Ghayde: This year I was most moved by Roberto Bolano’s 2666. Otherwise, it’s difficult to say. My tastes are always changing. I think lately I’ve enjoyed novels with abrupt endings or without a sense of a fully realized plot. That lack of closure pleasantly disorients the rest of the narrative for me. Of course, that’s not something one can look for in a book.
WWB: You’ve both done quite a bit of travel. What are some of the places you’ve visited that have inspired you?
Ghayde: Lebanon. Many of my close friends have the same infatuation for Lebanon. We’re always plotting ways to revisit. Perhaps a succinct description is, if you don’t mind my inverting a persistent and patronizing adage, Paris is the Beirut of Europe.
Núria: I’ve spent most of my adult life abroad and lived in six different countries over the last ten years, but Germany has definitely left a deep mark both on my education and my private experiences and has become a second home. I value its excellent and affordable higher education system as well as the opportunities available for scholars and professionals working in the humanities. I belong to a generation that has experienced Europe as a lived identity and I have friends all over the continent. It would be a pity if the inability of the European institutions to address and solve current political and social crises eroded this sense of belonging.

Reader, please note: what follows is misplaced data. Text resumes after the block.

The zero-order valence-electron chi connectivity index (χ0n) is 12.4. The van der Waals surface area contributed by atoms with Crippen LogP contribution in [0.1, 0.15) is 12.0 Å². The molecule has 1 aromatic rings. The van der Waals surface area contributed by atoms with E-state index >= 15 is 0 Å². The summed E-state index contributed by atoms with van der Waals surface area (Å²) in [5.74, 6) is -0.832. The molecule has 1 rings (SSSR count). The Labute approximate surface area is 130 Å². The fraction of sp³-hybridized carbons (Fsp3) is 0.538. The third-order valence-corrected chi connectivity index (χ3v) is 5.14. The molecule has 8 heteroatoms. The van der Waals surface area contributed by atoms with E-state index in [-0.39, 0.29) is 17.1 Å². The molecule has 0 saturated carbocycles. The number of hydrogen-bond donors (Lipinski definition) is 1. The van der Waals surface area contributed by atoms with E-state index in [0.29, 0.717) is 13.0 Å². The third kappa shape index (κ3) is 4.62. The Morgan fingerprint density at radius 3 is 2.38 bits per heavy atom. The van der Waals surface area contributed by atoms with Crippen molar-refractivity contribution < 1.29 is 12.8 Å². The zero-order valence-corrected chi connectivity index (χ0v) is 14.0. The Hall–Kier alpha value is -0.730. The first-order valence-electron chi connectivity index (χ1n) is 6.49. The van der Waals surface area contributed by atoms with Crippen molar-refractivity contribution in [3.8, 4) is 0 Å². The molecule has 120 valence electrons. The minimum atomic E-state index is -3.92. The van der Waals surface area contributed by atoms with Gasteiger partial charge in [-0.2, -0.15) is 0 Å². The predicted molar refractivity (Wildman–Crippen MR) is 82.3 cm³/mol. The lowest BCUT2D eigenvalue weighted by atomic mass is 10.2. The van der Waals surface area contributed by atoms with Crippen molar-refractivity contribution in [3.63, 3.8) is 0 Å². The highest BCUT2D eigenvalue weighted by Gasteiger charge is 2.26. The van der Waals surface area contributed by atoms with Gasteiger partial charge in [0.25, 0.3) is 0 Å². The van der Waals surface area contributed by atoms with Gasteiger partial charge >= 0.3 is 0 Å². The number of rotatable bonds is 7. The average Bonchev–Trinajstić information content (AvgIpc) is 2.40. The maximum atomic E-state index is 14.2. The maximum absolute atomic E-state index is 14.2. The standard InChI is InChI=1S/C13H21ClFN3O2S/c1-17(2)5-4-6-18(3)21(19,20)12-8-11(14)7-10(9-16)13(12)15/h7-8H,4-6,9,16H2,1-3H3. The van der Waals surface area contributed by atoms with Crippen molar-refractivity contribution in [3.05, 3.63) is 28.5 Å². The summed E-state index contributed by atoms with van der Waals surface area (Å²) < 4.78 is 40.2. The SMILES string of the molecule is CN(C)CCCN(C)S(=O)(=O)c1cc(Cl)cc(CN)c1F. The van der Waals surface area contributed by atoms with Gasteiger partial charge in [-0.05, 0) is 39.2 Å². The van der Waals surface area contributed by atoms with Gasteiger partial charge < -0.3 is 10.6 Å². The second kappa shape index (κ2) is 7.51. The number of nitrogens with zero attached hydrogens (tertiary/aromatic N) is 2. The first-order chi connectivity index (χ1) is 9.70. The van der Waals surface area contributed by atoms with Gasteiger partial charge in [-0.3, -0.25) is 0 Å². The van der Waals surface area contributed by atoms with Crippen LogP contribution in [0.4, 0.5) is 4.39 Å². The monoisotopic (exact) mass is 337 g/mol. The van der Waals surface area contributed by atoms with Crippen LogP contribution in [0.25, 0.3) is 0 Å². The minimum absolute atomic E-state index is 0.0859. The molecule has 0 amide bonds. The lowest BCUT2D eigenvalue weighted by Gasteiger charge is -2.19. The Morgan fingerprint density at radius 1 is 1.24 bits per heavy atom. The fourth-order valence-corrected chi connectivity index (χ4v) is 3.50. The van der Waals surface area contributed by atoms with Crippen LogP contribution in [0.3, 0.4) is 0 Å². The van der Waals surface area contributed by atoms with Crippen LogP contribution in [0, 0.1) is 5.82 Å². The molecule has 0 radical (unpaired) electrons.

WWB: Beyond literature and translation, what are your passions and interests?
Núria: I like swimming, both in the pool and in the sea. Under water is the only place where I can switch off completely and put my mind at rest. By the same token, I enjoy going on hikes or strolling around the city because walking sets new ideas in motion and gives me inspiration. I also take part in readings and other cultural events on a regular basis and love going to the theater and to the movies.
Ghayde: I was recently having dinner with a friend, also a graduate student, and we tried to discuss what we like to do outside work. We both drew blanks. It’s not as dramatic as I simply have no time for outside interests. Rather, having made my passions also my work, my leisure time activities tend to be pretty banal: watching movies, socializing with friends/loved ones, and so on. Things that don’t make for very interesting blog reading, I’m afraid.